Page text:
[Ovmsdev] Inaccurate car_parktime / car_time
tom at idleloop.com
Mon Nov 11 02:47:03 HKT 2013
I had the same thought, but GPS doesn¹t work when the car is in a garage, an
important case for a parking timer. Cell coverage seems to be much more
penetrating than GPS.
From: Michael Jochum <mikeljo at me.com>
Reply-To: OVMS Developers <ovmsdev at lists.teslaclub.hk>
Date: Sunday, November 10, 2013 at 10:30 AM
To: OVMS Developers <ovmsdev at lists.teslaclub.hk>
Subject: Re: [Ovmsdev] Inaccurate car_parktime / car_time
what do you think about the GPS Clock?
Am 10.11.2013 um 14:01 schrieb Mark Webb-Johnson <mark at webb-johnson.net>:
> Our approach at the moment is very kludgy and not at all accurate.
> For the cars without internal support for a timer, we increment car_time on a
> ticker() call, which is approximately once per second, but not in delay loops.
> It is really just intended to give a very approximate 1 second ticker, not a
> clock-accurate timer.
> In the PIC, we have four hardware-level timers. Currently:
> - Timer 0: Used to drive the main event loop
> - Timer 1: Interrupt-driven, and used for LED blinking
> - Timer 2: Used for short delays
> - Timer 3: Unused
> I suspect that a better approach would be the Timer 1 we currently have. That
> runs off the FOSC/4 (20Mhz/4 = 5MHz) and uses a 1:8 pre-scaler, so the
> internal timer works at 625,000 ticks per second. With a 16 bit value, it will
> overflow (interrupt) 9.53674 times per second. By my calculations, that means
> each tick¹ is approximately 104.8576ms. It would be fairly trivial to keep a
> counter there, and drive car_time from that. I am just not sure how accurate
> that oscillator is (particularly as temperature changes) - but I suspect that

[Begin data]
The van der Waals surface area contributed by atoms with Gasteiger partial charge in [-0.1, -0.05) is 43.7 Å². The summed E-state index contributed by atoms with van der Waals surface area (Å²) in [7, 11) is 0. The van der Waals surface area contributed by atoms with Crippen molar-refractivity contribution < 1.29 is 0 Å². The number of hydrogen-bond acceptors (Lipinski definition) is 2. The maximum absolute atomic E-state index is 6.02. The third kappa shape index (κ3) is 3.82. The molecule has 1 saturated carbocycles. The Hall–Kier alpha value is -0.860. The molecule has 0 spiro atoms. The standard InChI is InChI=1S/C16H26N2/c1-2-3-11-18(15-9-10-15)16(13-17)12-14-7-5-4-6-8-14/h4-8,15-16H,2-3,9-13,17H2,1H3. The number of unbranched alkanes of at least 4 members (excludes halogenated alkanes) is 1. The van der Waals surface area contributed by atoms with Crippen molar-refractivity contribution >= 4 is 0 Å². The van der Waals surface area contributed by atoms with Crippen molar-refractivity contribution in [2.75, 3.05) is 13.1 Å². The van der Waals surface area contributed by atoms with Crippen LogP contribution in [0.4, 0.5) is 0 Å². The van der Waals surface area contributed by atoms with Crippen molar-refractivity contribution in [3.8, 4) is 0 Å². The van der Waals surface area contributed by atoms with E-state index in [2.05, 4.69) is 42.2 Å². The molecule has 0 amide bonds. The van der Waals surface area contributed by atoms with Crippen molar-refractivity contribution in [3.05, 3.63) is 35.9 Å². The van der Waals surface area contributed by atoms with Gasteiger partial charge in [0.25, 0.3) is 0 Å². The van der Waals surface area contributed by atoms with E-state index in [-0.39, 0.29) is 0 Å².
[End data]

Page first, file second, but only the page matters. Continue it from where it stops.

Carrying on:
> it would be good enough for what we need.
> Alternatively, or additionally, the GSM modem has a clock which can be polled
> by AT+CCLK. It would not be hard to do that in the net.c code (probably where
> we normally poll for status once a minute) and adjust car_time as necessary
> there. For example, changing net.c:
>> rom char NET_CREG_CIPSTATUS = "AT+CREG?;+CIPSTATUS;+CSQ\r";
>> rom char NET_CREG_CIPSTATUS = "AT+CREG?;+CSQ;+CCLK?;+CIPSTATUS\r";
>> +CREG: 1,0
>> +CSQ: 0,0
>> +CCLK: ³10/10/10,00:02:51+00²
> (for my disconnected state).
> The fact that the time is wrong is irrelevant. All we¹d need it to do is look
> at the GSM module time and look for drift against car_time. We would need to
> protect against large changes (as the module gets a GSM connection, there may
> be a very large jump as the timezone and other things get set correctly).
> The only other trick¹ here is that this function would need to be controlled
> by a vehicle feature bit - some cars don¹t need it.
> The coding should not be too hard, but the testing might take some work.
> Regards, Mark.
> On 7 Nov, 2013, at 10:17 pm, Håkon Markussen <hakon.markussen at gmail.com>
>> The car_time is incremented in the state_ticker1 (approx once every second).
>> However I've noticed that this is extremely inacurate
>> Today I started a stopwatch when parking the car, and compared it to the
>> car_parktime in the iOS app:
>> - Stopwatch: 8:00 (eight hours)
>> - car_parktime: 6:01 (six hours and one minute
>> A difference of 1 hour and 59 minutes during 8 hours!
>> I wonder if this could be done in an other way?
>> E.g. by pulling the time from the GPS?
>> Best regards.
>> Håkon Markussen
>> OvmsDev mailing list
>> OvmsDev at lists.teslaclub.hk
> OvmsDev mailing list
> OvmsDev at lists.teslaclub.hk
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